Question Video: Calculating Cross-Sectional Area Change Using the Continuity Equation for Fluids | Nagwa Question Video: Calculating Cross-Sectional Area Change Using the Continuity Equation for Fluids | Nagwa

Question Video: Calculating Cross-Sectional Area Change Using the Continuity Equation for Fluids Physics • Second Year of Secondary School

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Water flows smoothly through a pipe at a speed of 1.66 m/s. The water then flows smoothly from the first pipe into and through a second pipe, at a speed of 1.22 m/s. What is the ratio of the cross-sectional area of the first pipe to that of the second pipe?

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Video Transcript

Water flows smoothly through a pipe at a speed of 1.66 meters per second. The water then flows smoothly from the first pipe into and through a second pipe at a speed of 1.22 meters per second. What is the ratio of the cross-sectional area of the first pipe to that of the second pipe?

We’ll start by drawing a diagram. We have two pipes. The first pipe has a cross-sectional area that we will call 𝐴 one, and the second pipe has a cross-sectional area that we will call 𝐴 two. These pipes are connected so that any fluid that passes through the first pipe also passes through the second pipe. In this case, we are told that water flows through the pipes, flowing through the first pipe with a speed that we will call 𝑣 one and through the second pipe with a speed that we will call 𝑣 two.

The question asked us to calculate the ratio of the cross-sectional area of the first pipe to that of the second pipe. So we must calculate 𝐴 one divided by 𝐴 two. The question tells us that water flows through the first pipe with a speed of 1.66 meters per second. So 𝑣 one is equal to 1.66 meters per second. The question goes on to tell us that the water flows through the second pipe with a speed of 1.22 meters per second. So 𝑣 two is equal to 1.22 meters per second. And these are both in SI units, so we don’t need to worry about converting any of them before substituting them into any equations.

We will answer this question using the continuity equation for fluids, which states that a fluid’s density multiplied by the cross-sectional area of the pipe it is flowing in multiplied by the fluid’s speed is constant. This means that we can write the water’s density multiplied by the cross-sectional area of the pipe it is flowing in multiplied by the water’s speed in the first pipe is equal to the water’s density multiplied by the cross-sectional area of the pipe it is flowing in multiplied by the speed of the water in the second pipe.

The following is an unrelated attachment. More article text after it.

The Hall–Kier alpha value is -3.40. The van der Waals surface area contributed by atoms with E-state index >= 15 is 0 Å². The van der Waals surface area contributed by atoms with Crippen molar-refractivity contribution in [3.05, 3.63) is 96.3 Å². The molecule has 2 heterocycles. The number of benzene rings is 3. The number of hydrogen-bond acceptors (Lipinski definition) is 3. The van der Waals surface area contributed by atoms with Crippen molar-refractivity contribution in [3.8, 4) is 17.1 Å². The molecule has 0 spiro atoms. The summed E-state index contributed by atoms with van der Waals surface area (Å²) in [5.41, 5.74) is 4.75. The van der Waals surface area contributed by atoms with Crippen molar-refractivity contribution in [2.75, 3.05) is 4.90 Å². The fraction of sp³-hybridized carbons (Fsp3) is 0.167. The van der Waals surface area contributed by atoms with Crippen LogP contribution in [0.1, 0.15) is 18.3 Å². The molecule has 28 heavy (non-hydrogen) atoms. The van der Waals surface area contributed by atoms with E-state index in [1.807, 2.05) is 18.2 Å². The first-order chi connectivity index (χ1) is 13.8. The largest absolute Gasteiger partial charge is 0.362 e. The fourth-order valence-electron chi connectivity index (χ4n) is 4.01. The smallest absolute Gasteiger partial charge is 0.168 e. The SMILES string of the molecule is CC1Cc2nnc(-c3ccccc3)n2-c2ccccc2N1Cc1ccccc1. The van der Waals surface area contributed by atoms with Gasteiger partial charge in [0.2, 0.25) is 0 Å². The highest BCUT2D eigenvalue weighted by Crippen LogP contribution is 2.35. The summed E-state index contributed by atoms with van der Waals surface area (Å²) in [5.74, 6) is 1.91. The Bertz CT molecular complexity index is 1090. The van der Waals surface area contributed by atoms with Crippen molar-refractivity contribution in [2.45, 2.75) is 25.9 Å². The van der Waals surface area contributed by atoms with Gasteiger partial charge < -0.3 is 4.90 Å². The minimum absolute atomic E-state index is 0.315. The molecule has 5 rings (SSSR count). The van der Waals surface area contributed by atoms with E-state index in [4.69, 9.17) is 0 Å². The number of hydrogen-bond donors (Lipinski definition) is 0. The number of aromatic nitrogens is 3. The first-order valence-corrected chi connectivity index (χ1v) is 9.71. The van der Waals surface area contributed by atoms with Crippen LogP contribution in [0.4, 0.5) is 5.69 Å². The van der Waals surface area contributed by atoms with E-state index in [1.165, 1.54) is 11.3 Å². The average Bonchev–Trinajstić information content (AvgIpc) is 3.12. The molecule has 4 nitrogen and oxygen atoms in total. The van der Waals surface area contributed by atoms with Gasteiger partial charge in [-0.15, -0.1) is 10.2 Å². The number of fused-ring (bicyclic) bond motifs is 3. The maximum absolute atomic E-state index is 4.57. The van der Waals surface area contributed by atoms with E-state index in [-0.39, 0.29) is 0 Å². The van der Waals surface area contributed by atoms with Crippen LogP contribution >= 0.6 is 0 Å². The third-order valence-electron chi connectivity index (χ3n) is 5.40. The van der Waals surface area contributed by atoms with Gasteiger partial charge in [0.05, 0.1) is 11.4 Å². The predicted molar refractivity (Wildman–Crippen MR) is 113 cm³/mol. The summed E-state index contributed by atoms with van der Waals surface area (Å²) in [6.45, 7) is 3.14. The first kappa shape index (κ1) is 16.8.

Because the fluid is water, we can say that it is incompressible, meaning that its density is constant. So the density of the water in the first pipe is equal to the density of the water in the second pipe. And we will call this overall density 𝜌. And we can simplify our equation by dividing both sides by 𝜌, where we see that the 𝜌’s on the left and on the right cancel, leaving us with 𝐴 one multiplied by 𝑣 one is equal to 𝐴 two multiplied by 𝑣 two.

And we would like to rearrange this to get an expression for 𝐴 one divided by 𝐴 two. We will start by dividing both sides of the equation by 𝑣 one, where we see that the 𝑣 ones on the left cancel. Next, we will divide both sides of the equation by 𝐴 two, where we see that the 𝐴 twos on the right cancel. And this gives us our expression of the ratio of the cross-sectional area of the first pipe to that of the second pipe. 𝐴 one divided by 𝐴 two is equal to 𝑣 two divided by 𝑣 one.

We can now substitute unknown values of 𝑣 one and 𝑣 two into this equation. 𝐴 one divided by 𝐴 two is equal to 1.22 meters per second divided by 1.66 meters per second. Evaluating this expression gives 𝐴 one divided by 𝐴 two is equal to 0.735 to three decimal places. The ratio of the cross-sectional area of the first pipe to that of the second pipe is equal to 0.735 to three decimal places.

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